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How Trade carried on since.

in its internal Government. On the other hand, the export of so much silver was sometimes a subject of grudging and uneasiness in Europe; and a commerce, carried on through such a medium, to many appeared in speculation of doubtful advantage. But the practical demands of commerce bore down those speculative objections. The East-India commodities were so essential for animating all other branches of trade, and for completing the commercial circle, that all nations contended for it with the greatest avidity. The English Company flourished under this exportation for a very long series of years. The Nation was considerably benefited both in trade and in revenue; and the Dividends of the Proprietors were often high, and always sufficient to keep up the credit of the Company's Stock in heart and vigour.

But at, or very soon after, the acquisition of the territorial revenues to the English Company, the period of which may be reckoned as completed about the year 1765, a very great revolution took place in commerce as well as in dominion; and it was a revolution, which affected the trade of Hindostan with all other European nations, as well as with that, in whose favour and by whose power it was accomplished. From that time bullion was no longer regularly exported by the English East India Company to Bengal, or any part of Hindostan; and it was soon exported in much smaller quantities by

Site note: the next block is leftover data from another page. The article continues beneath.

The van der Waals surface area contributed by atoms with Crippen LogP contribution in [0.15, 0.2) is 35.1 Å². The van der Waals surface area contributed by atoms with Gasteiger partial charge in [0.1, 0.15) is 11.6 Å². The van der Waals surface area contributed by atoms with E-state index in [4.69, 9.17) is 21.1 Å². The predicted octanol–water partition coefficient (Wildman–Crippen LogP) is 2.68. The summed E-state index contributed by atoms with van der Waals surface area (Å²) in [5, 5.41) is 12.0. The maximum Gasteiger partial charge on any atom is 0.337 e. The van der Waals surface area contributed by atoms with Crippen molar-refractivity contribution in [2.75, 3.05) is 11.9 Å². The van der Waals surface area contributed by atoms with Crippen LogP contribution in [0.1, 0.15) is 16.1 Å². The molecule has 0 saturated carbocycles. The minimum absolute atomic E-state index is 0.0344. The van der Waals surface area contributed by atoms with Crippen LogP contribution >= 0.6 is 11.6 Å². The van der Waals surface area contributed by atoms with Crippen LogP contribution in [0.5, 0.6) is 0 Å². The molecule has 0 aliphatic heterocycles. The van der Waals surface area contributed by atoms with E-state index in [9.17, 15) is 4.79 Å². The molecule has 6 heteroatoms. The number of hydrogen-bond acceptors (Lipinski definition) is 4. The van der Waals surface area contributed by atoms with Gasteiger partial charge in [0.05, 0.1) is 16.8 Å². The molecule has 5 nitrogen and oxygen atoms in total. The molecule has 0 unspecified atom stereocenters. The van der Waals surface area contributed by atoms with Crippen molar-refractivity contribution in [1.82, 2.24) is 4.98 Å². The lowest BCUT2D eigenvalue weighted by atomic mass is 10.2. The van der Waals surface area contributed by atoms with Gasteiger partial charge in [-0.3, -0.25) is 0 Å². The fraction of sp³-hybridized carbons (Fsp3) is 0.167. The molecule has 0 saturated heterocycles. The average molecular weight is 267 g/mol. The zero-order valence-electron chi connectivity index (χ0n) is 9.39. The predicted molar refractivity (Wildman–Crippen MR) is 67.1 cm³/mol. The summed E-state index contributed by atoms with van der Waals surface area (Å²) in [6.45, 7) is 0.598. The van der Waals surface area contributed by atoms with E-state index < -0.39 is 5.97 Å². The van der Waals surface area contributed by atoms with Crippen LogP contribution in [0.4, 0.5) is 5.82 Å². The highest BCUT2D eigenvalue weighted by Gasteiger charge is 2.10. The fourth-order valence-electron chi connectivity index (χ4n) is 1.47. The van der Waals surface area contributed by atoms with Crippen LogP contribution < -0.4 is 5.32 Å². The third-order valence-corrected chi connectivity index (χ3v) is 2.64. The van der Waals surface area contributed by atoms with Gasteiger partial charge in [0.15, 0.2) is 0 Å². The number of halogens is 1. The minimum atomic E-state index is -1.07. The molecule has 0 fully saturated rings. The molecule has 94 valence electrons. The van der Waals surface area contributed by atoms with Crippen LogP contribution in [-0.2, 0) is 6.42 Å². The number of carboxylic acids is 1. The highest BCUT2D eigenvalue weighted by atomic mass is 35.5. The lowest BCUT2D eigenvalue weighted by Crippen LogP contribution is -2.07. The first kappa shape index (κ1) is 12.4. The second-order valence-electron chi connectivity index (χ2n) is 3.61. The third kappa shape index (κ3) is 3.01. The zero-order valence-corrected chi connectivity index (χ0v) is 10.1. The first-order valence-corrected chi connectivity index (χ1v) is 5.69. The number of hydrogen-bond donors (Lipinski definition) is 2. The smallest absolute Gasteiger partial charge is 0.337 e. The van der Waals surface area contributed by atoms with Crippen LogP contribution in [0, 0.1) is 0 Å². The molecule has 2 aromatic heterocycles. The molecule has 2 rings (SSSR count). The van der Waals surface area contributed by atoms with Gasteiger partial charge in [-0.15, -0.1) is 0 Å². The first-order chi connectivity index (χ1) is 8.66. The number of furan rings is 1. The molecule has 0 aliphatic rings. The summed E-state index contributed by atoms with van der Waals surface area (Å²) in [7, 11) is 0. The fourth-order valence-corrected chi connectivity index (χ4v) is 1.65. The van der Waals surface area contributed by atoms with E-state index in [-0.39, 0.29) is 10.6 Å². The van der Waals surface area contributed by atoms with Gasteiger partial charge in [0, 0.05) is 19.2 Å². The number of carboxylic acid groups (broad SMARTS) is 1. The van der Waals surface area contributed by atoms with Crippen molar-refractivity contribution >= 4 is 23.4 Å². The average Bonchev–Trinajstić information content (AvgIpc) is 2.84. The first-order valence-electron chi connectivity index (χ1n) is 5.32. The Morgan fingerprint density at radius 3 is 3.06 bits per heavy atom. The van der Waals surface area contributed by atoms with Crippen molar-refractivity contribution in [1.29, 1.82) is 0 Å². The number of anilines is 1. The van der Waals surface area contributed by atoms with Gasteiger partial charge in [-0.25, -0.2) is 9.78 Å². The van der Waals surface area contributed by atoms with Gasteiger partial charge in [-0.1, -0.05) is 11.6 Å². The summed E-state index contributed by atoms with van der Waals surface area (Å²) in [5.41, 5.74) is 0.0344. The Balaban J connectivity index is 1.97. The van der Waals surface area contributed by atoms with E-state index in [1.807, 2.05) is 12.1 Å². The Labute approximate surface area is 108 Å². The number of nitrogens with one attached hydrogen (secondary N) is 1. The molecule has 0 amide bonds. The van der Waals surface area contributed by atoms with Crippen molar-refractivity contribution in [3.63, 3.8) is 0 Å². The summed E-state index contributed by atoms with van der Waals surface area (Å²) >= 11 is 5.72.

any other nation. A new way of supplying the market of Europe, by means of the British power and influence, was invented; a species of trade (if such it may be called), by which it is absolutely impossible that India should not be radically and irretrievably ruined, although our possessions there were to be ordered and governed upon principles diametrically opposite to those, which now prevail in the system and practice of the British Company's administration.


A certain portion of the revenues of Bengal has Investbeen, for many years, set apart to be employed in the purchase of goods for exportation to England, and this is called the Investment. The greatness of this Investment has been the standard, by which the merit of the Company's principal Servants has been too generally estimated; and this main cause of the impoverishment of India has been generally taken as a measure of its wealth and prosperity. Numerous fleets of large ships, loaded with the most valuable commodities of the East, annually arriving in England, in a constant and increasing succession, imposed upon the Publick eye, and naturally gave rise to an opinion of the happy condition and growing opulence of a country, whose surplus productions occupied so vast a space in the commercial world. This export from India seemed to imply also a reciprocal supply, by which the trading capital employed in those productions was continually

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continually strengthened and enlarged. But the payment of a tribute, and not a beneficial commerce to that country, wore this specious and delusive